Disgruntled employees think restaurant owners are part of the wildly overpaid one percent. They’re looking for payback.
Even thought the Occupy movement is winding down for the winter, the Restaurant Opportunity Center United is still hungry for justice for its members. They plan to get it by convincing your occupier-friendly customers to select dining destinations by the quality and depth of the pay and benefit package you offer, rather than the caliber of your hospitality and food.
Labor organizations showed up during the latter stages of Occupy Wall Street, eager to co-opt the movement’s energy for their own purposes. That’s the approach being used by restaurant worker advocacy group Restaurant Opportunity Center United (ROC) even though, unlike Occupy protesters, the people it represents already have jobs.
ROC’s chosen method of protest involves no occupying activities. Instead, the group is providing consumers with a guide that sheds light on how restaurant workers are paid and otherwise compensated. The hope is that consumers, reflecting the spirit of the Occupy movement, will choose to spend their money at restaurants that treat employees as ROC thinks they should be treated, shunning all others.
The basic message: Some independent restaurants, such as those run by Danny Meyer’s Union Square Hospitality Group and Tom Colicchio’s Craft organization, are good; chains are almost uniformly bad. More than 150 restaurants and chains are ranked.
ROC says it measured restaurants on the following criteria to produce its rankings:
• Do they provide paid sick days to ensure that those who handle and serve food are not passing on illnesses?
• Do they pay at least $9 per hour to nontipped workers and at least $5 per hour to tipped workers? (The federal minimum wage is $7.25 per hour, $2.13 for tipped workers).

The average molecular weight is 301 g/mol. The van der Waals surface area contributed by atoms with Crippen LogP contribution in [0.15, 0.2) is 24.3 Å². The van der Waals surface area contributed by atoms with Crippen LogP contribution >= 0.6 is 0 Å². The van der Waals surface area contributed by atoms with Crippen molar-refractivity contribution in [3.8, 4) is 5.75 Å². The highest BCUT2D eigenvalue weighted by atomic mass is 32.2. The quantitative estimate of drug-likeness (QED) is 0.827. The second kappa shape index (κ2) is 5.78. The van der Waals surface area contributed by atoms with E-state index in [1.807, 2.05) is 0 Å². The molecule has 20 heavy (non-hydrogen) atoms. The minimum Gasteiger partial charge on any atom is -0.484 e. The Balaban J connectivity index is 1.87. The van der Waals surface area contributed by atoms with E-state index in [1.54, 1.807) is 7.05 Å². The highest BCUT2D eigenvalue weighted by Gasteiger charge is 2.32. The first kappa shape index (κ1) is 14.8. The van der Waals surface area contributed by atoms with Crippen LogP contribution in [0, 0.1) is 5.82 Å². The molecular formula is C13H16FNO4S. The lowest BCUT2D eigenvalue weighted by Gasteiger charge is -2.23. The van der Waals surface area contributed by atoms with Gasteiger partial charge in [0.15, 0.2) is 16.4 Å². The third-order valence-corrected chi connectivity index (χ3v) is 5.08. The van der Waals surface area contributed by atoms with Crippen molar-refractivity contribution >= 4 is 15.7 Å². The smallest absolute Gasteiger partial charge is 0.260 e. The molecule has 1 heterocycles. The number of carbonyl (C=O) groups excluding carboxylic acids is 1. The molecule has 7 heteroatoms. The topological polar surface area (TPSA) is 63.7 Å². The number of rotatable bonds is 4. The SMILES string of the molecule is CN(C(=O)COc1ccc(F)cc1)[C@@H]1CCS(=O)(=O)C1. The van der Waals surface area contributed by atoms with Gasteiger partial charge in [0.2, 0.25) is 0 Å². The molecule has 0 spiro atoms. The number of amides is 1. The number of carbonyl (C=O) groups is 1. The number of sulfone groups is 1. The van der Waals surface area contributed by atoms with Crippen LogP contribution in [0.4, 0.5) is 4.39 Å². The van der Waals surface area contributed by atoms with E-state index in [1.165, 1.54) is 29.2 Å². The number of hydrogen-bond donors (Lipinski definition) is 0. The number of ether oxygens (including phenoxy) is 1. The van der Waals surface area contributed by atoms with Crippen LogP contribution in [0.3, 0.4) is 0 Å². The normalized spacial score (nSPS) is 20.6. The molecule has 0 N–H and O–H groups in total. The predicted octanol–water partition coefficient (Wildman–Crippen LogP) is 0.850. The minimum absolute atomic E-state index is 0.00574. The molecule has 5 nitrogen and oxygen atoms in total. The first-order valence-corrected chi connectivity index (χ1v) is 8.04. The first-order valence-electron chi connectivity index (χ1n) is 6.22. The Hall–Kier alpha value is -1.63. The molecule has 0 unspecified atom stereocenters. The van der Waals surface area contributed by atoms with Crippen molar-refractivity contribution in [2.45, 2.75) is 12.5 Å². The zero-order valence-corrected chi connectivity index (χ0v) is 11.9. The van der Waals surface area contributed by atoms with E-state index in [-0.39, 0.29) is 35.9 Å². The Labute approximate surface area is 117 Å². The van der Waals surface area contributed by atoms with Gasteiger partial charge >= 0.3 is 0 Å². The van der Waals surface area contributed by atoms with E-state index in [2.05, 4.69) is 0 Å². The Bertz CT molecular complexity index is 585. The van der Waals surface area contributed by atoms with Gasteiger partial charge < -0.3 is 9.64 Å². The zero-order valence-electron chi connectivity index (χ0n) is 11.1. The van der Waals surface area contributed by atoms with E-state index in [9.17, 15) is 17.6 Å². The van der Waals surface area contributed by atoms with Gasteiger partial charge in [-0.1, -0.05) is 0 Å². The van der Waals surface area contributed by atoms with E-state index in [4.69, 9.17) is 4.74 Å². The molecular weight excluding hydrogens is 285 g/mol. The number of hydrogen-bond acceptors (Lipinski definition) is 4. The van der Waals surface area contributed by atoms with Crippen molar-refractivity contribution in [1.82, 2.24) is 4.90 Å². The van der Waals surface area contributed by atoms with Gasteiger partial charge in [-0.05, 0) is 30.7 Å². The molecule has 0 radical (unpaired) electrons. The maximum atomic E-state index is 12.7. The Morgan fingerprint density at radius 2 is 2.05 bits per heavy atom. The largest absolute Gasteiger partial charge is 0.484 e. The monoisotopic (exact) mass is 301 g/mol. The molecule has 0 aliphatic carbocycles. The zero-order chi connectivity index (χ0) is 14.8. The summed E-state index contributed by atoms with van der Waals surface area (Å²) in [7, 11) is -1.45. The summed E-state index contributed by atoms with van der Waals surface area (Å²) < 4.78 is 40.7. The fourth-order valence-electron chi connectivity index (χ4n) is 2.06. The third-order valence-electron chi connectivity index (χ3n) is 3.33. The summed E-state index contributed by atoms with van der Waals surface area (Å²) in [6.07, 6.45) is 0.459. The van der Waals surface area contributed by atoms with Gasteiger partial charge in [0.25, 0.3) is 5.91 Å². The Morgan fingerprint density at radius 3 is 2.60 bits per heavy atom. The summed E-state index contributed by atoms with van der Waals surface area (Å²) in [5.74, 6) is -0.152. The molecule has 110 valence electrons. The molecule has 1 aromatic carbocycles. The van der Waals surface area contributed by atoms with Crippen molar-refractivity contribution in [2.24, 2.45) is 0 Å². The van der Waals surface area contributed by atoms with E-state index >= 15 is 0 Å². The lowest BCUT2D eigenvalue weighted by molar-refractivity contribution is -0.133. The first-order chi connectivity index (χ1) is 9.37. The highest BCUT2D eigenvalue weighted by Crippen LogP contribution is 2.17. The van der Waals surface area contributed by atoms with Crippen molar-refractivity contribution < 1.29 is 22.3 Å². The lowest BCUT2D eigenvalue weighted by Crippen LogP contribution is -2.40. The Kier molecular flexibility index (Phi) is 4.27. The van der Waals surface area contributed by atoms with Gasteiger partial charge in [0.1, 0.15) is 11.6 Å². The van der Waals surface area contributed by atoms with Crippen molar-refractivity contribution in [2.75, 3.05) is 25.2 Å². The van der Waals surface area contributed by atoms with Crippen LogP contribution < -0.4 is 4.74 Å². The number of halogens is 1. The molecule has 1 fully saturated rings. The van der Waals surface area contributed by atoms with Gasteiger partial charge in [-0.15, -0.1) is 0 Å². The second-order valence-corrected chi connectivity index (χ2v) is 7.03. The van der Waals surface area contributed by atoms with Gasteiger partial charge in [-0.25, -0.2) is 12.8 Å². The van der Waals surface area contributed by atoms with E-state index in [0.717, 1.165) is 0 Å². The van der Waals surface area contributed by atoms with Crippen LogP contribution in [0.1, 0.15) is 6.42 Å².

• Do they provide opportunities for advancement, so that at least 50 percent of their employees were promoted from within?
ROC co-director Saru Jayaraman says the group is taking no prisoners. “Many restaurants serve up poverty wages, lack of sick leave and discrimination,” she says. “That’s a recipe for ever-growing wealth for restaurant chain CEOs and their Wall Street backers, but declining economic security for the 10 million families in America who rely on restaurant work. With this guide, consumers can choose restaurants that put fairness and respect on their menu.”
How will you know if guide-users who visit your restaurant sympathize with the group’s position? ROC hopes these customers will leave behind tear-out “tip cards” included with its guide. The cards indicate support for fair pay and working conditions and tell restaurant personnel how to get in touch with ROC United.
We’ll acknowledge that ROC has chosen the right moment to piggyback on social discontent aroused elsewhere in society. But we’ll have to wait and see whether those who embrace these larger societal concerns see them as reasons to choose one restaurant over another based on pay rates, sick leave policy and perceived upward mobility. Many customers may conclude that if a restaurant’s workers have complaints about their jobs, they should simply get another one. In the restaurant industry, it’s always easy to do.